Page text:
Love and TerrorPoe Ballantine’s memoir takes up his life story having recently returned from Mexico with his young Mexican girlfriend, Cristina. The two settle in the small town of Chadron, Nebraska (where Poe lived once before during his itinerant years) and get married. Before long they have a son, Tom. Tom is labelled as autistic, exhibiting slow verbal development, repetitive and ritual behaviours, and advanced facility with numbers and numerical concepts.

Before long, there’s trouble in Poe’s marriage, he and Cristina are fighting constantly. Poe wants to believe that their problems are caused by Cristina coming to terms with living in the US – having to learn English (understanding jokes is the last thing you learn in another language, which is especially hard on Ballantine, a funny man with a wife who couldn’t understand that he was funny), and making minimum wage as a cleaner despite having been a dentist in Mexico. Once she acclimatises they’ll be happy, or so Poe tells himself. But Cristina came to America with Ballantine imagining that all Americans are rich and successful. Poe, a writer and wanderer, was poor, and as he tells it, a disappointment to Cristina.

Then Poe’s neighbour Steven Haataja (pronounced Hah-de-ya) goes missing. Did he skip town? Commit suicide? Was he murdered? Ninety-five days later his body is discovered on a property near the university campus, burned beyond recognition, tied to a tree. At the time Ballantine was trying, and failing, to come up with an idea for his next book. Then it struck him, he knows everyone in Chadron, he knew Steven, he should write about Steve’s disappearance. I guess a part of every writer wants their very own In Cold Blood moment. So the strange disappearance of Steven Haataja ostensibly serves as the plot of Love & Terror on the Howling Plains of Nowhere. But I wouldn’t read Poe Ballantine’s book if you’re looking to find out exactly what happened to Steve, a tragically curious death that will likely remain a mystery. Much of Poe’s investigation involves navigating police incompetence, and local characters’ endless speculation based on the paltry facts available. But it remains a fascinating portrait of a town in crisis.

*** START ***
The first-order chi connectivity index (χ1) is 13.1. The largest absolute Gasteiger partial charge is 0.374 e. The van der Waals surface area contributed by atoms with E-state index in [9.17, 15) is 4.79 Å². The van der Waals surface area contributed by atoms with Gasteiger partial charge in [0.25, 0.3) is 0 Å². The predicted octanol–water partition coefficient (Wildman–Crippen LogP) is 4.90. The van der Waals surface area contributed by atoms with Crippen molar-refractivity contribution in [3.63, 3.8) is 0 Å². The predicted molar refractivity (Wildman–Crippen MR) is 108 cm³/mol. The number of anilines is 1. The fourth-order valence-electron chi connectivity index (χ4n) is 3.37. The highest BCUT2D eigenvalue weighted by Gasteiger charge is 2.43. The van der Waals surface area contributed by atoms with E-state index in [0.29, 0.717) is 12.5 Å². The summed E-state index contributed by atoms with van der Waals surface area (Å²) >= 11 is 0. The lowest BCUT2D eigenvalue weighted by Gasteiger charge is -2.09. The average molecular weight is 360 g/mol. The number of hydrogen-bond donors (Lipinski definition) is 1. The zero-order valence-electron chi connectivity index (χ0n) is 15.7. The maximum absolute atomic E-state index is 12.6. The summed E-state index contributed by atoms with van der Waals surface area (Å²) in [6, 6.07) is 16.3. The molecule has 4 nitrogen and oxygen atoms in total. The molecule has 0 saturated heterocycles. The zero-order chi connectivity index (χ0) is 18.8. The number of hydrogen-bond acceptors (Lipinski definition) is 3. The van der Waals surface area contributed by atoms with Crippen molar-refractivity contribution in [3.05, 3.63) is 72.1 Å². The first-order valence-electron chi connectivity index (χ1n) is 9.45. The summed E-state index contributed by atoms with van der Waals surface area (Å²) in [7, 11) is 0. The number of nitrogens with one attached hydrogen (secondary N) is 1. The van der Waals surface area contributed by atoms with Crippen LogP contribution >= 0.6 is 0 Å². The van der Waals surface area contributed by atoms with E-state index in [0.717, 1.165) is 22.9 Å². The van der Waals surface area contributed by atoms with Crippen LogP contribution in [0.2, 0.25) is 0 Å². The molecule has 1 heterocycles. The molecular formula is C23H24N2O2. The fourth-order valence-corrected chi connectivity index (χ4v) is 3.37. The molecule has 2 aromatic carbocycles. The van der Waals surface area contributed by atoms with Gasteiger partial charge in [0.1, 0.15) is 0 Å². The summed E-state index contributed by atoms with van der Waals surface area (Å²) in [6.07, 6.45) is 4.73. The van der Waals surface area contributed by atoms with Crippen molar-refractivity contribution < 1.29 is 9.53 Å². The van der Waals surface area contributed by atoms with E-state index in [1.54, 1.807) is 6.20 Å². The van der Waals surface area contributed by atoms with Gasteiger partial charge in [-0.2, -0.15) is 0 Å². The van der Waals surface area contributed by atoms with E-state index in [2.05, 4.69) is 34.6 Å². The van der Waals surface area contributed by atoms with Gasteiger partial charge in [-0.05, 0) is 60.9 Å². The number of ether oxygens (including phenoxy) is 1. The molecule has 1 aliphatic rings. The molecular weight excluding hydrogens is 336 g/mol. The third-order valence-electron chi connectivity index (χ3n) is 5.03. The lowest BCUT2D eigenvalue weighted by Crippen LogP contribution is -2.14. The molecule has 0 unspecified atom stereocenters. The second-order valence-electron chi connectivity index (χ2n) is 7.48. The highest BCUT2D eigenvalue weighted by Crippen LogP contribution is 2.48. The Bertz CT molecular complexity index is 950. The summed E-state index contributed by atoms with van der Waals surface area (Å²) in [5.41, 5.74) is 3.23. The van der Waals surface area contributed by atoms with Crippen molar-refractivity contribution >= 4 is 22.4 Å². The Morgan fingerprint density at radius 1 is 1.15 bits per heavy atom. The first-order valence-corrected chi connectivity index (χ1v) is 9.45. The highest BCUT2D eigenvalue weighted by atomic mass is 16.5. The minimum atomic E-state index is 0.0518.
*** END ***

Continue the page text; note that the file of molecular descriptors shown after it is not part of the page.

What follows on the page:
His memoir is just as much about his quest to save his marriage while raising a supposedly autistic child. Poe doesn’t really believe Tom is autistic, just a unique, curious, late bloomer. He questions whether there is anything to be gained by thinking that a child like Tom is autistic? He will always be different, and yet surely some people are different without having a condition. Ballantine takes comfort in stories of friends and acquaintances in which someone’s child was originally diagnosed autistic by alarmist medical professionals because he had, for instance, ‘delayed language, a high IQ, and would eat nothing but lentils’ and then nothing came of it.

Love & Terror is also a beautiful portrait of quirky, small town life. For someone who has spent much of his life resisting a permanent home or family Poe Ballantine’s love for his fellow townspeople and his generous heart are apparent on every page. Ballantine’s writing has an exceptional wit and soulfulness. He writes accessible, genuine poetry. Poe writes, to Cristina ‘My past was so wild it appeared to have been lived by Peter Pan sniffing airplane glue.’ If that line doesn’t bring a smile to your face then perhaps Love & Terror isn’t for you. It’s a quiet and understated book. Even the most passionate fights between Poe and Cristina are written without histrionics, without ego.

After reading Ballantine’s memoir for a bit I got the impression he could write about nothing more than buying groceries and it would somehow be funny, irreverent and touching. It is Poe Ballantine’s writing that makes Love &Terror on the Howling Plains of Nowhere so special. It’s just a pleasure to spend time in his sincere, thoughtful and self-deprecating company.

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